When Astrid Strick witnesses a school bus run over a longtime acquaintance of hers—Barbara Baker, a woman she doesn't like very much—it's only the beginning of the shake-ups to come in her life and the lives of those she loves.

Astrid has been tootling along contentedly in the Hudson Valley town of Clapham, New York, a 68-year-old widow with three grown children. After many years of singlehood since her husband died, she's been quietly seeing Birdie Gonzalez, her hairdresser, for the past two years, and after Barbara's death she determines to tell her children about the relationship: "There was no time to waste, not in this life. There were always more school buses." Elliot, her oldest, who's in real estate, lives in Clapham with his wife, Wendy, who's Chinese American, and their twins toddlers, Aidan and Zachary, who are "such hellions that only a fool would willingly ask for more." Astrid's daughter, Porter, owns a nearby farm producing artisanal goat cheese and has just gotten pregnant through a sperm bank while having an affair with her married high school boyfriend. Nicky, the youngest Strick, is disconcertingly famous for having appeared in an era-defining movie when he was younger and now lives in Brooklyn with his French wife, Juliette, and their daughter, Cecelia, who's being shipped up to live with Astrid for a while after her friend got mixed up with a pedophile she met online. As always, Straub (Modern Lovers, 2016, etc.) draws her characters warmly, making them appealing in their self-centeredness and generosity, their insecurity and hope. The cast is realistically diverse, though in most ways it's fairly superficial; the fact that Birdie is Latina or Porter's obstetrician is African American doesn't have much impact on the story or their characters. Cecelia's new friend, August, wants to make the transition to Robin; that storyline gets more attention, with the two middle schoolers supporting each other through challenging times. The Stricks worry about work, money, sex, and gossip; Straub has a sharp eye for her characters' foibles and the details of their liberal, upper-middle-class milieu.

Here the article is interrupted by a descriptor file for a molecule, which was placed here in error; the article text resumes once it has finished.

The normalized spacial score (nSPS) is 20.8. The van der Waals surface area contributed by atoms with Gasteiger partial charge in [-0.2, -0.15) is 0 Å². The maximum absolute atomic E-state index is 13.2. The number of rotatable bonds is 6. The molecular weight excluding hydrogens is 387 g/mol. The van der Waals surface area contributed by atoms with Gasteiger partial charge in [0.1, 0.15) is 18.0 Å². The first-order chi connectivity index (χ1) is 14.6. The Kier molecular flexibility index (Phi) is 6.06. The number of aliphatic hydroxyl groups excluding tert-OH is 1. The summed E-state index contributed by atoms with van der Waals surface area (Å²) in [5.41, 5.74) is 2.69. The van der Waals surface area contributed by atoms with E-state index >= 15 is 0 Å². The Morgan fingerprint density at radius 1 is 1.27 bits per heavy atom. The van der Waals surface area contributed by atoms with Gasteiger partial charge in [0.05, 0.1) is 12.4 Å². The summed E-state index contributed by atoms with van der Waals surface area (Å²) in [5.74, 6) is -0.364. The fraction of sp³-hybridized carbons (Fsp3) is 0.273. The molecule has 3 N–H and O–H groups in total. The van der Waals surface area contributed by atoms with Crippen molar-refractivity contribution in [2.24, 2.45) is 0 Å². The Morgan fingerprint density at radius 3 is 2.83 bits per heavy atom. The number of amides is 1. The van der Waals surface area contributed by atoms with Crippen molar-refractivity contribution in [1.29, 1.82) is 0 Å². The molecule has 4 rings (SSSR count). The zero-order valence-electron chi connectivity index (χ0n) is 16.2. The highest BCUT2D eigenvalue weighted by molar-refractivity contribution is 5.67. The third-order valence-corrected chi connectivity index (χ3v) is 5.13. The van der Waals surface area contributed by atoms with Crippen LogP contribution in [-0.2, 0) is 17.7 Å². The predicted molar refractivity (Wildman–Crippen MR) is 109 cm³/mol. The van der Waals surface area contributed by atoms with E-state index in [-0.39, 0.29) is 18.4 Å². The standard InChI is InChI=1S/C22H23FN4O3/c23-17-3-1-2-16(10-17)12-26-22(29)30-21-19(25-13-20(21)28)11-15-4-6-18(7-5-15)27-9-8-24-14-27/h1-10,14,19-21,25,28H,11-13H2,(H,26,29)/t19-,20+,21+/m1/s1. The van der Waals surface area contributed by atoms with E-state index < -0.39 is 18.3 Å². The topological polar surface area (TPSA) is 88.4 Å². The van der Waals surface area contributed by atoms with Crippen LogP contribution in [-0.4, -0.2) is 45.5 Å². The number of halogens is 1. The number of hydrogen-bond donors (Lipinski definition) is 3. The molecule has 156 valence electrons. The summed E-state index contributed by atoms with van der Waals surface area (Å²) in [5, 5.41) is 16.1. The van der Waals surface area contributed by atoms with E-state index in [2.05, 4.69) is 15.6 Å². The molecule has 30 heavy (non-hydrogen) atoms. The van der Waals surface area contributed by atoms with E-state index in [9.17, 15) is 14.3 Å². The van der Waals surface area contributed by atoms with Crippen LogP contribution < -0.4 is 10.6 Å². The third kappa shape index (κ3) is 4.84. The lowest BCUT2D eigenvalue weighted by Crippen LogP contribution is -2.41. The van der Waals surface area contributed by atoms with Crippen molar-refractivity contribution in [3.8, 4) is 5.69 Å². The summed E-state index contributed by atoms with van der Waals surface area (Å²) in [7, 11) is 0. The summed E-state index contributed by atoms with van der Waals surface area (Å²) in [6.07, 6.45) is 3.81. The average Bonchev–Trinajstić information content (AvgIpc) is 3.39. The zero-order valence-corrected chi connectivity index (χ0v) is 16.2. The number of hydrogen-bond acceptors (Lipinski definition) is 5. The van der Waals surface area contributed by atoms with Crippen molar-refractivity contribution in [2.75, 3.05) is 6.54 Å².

With humor and insight, Straub creates a family worth rooting for.

Pub Date: May 5, 2020

ISBN: 978-1-59463-469-7

Page Count: 368

Publisher: Riverhead

Review Posted Online: Feb. 10, 2020

Kirkus Reviews Issue: March 1, 2020